An Historical Atlas of Italian Immigration to and Settlement in Ontario
Dr Gabriele Scardellato
Research Fellow, Mariano A. Elia Chair in Italian Canadian Studies
As Research Fellow for the Mariano A. Elia Chair in Italian Canadian Studies, Dr Scardellato is compiling an Historical Atlas of Italian Immigration to and Settlement in Ontario. This will be published both in book form and in the form of a World Wide Web (internet) site that will advance signficantly our knowledge of the settlement of Italians in Canada’s largest province. The atlas will develop an aspect of the research agenda that has been suggested by Robert F. Harney and others. In writing about the early migration of Italians to Canada, Harney sounded a note of urgency: “So many of these temporary work sites – railway spurs, played-out mines, stands of timber, blasting locations in mountain passes, failed agricultural colonies – were once important to the psychic maps of Italian-Canadian workers and now live only in the memories of old men that a Canadian Italian Historical Atlas, one that would locate, map and describe all these lost settlements, must be undertaken soon if the real history of Italians in Canada is ever to be written.” The research will help with the recovery of these memories and with sharing them with a larger audience.
Such recovered memories might include, for example, the memorial at the site of a lethal explosion that occurred in October 1892 at Milepost 84 during the last phases of construction of the Port Arthur, Duluth & Western Railway in northwestern Ontario. Some 85 miles of railway was constructed to the west from what was then Port Arthur (now Thunder Bay), Ontario to reach the silver mines located across the international border in northern Minnesota in the United States. The explosion took the life of Giuseppe (Joseph) Montegia who was later buried in St Andrew’s Catholic Cemetery in Thunder Bay. “Saddened co-workers marked the scene of the tragedy by chiselling a faceted cross into the stark black rock face, at the window level of passing trains. Today the unique memorial remains unmarred by time” [Elinor Barr, Thunder Bay to Gunflint: The Port Arthur Duluth & Western Railway (Thunder Bay, Ont.: The Thunder Bay Historical Museum Society, 1999), p. 68.]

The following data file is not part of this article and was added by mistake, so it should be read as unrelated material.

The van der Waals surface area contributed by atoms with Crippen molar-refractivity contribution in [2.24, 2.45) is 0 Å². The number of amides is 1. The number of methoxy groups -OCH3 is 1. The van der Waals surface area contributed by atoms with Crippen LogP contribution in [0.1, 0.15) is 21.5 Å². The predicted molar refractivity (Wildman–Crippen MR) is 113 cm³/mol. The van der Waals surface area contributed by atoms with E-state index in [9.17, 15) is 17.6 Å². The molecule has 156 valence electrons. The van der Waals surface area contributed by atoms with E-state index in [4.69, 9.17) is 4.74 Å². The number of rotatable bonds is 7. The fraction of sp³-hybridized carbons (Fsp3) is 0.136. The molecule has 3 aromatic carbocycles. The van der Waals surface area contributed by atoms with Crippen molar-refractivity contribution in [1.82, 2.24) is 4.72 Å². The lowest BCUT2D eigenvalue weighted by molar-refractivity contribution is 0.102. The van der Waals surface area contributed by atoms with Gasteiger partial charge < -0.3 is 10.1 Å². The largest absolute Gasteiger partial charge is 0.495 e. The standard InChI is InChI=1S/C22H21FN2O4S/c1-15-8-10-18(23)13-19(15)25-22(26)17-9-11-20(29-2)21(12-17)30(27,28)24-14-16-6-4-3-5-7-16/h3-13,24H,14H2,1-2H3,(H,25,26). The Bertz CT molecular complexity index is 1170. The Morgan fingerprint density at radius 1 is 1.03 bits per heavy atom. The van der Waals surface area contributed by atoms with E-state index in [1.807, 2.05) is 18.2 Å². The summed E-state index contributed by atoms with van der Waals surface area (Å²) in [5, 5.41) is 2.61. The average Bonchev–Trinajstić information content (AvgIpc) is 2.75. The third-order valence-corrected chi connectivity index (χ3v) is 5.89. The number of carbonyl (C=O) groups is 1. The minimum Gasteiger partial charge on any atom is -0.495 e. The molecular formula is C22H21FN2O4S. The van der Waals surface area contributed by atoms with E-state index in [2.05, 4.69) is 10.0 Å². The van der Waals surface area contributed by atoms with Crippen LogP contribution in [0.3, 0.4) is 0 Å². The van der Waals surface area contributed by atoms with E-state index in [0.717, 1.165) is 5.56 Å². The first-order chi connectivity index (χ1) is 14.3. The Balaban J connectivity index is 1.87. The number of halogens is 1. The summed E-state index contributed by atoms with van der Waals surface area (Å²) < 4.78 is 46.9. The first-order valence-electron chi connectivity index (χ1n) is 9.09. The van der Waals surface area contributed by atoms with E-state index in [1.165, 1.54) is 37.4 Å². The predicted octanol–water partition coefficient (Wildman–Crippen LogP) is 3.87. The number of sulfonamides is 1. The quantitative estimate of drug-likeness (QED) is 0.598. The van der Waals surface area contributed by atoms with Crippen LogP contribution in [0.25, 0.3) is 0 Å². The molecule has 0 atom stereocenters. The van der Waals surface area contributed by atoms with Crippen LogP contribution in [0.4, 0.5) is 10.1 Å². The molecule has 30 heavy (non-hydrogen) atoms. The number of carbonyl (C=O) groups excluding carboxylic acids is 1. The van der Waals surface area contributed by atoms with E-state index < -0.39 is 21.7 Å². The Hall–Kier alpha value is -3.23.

A similar site was memorialized more recently in east-central Ontario in the small settlement of Chippewa, located some forty kilometres northwest of Kingston, Ontario. Through the efforts of Mr Phil Quattrocchi and other Italian-Canadian residents of Kingston an (unknown) number of Italians, victims of a 1913 railway construction accident that occurred on the Campbellford, Lake Ontario and Western Railway line between Echo Lake and Wilkinson, Ontario have been remembered. The victims – probably more than ten men – of a dynamite explosion at Echo Lake near Chippewa, are now buried in a corner of the Chippewa cemetery where, in 1990, a memorial was unveiled to commemorate their deaths.
Apart from moments in the history of the Italian presence in Ontario like these the atlas also will trace the fortunes of the descendants of those “old men” as they settled across Ontario. For each community that is included in the atlas an effort will be made to provide similar information about each enclave. This will include an overview of the general rationale (economic and other) behind the formation of an enclave, changes over time in the size of the enclave based on census and similar data, the evolution of social or institutional structures within given enclaves, and so forth. Part of the work proposed for this project is the compilation of contemporary (2001) demographic and socio-economic data about all Italian-origin residents of communities in Ontario.